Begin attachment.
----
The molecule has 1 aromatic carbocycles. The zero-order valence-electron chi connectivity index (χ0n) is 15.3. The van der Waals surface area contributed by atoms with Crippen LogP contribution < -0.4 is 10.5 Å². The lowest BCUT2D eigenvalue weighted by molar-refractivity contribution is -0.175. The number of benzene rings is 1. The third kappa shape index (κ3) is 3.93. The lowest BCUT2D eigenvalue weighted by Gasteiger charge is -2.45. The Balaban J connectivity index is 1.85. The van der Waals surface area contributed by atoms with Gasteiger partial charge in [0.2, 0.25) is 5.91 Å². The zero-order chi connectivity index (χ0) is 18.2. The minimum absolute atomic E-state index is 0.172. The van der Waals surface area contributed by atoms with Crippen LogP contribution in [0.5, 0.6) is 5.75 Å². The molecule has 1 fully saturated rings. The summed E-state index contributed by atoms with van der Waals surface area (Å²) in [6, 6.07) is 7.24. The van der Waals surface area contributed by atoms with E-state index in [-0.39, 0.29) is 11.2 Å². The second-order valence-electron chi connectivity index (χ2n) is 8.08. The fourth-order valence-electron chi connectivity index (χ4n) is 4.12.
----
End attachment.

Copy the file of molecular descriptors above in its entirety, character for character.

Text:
The molecule has 1 aromatic carbocycles. The zero-order valence-electron chi connectivity index (χ0n) is 15.3. The van der Waals surface area contributed by atoms with Crippen LogP contribution < -0.4 is 10.5 Å². The lowest BCUT2D eigenvalue weighted by molar-refractivity contribution is -0.175. The number of benzene rings is 1. The third kappa shape index (κ3) is 3.93. The lowest BCUT2D eigenvalue weighted by Gasteiger charge is -2.45. The Balaban J connectivity index is 1.85. The van der Waals surface area contributed by atoms with Gasteiger partial charge in [0.2, 0.25) is 5.91 Å². The zero-order chi connectivity index (χ0) is 18.2. The minimum absolute atomic E-state index is 0.172. The van der Waals surface area contributed by atoms with Crippen LogP contribution in [0.5, 0.6) is 5.75 Å². The molecule has 1 fully saturated rings. The summed E-state index contributed by atoms with van der Waals surface area (Å²) in [6, 6.07) is 7.24. The van der Waals surface area contributed by atoms with E-state index in [-0.39, 0.29) is 11.2 Å². The second-order valence-electron chi connectivity index (χ2n) is 8.08. The fourth-order valence-electron chi connectivity index (χ4n) is 4.12.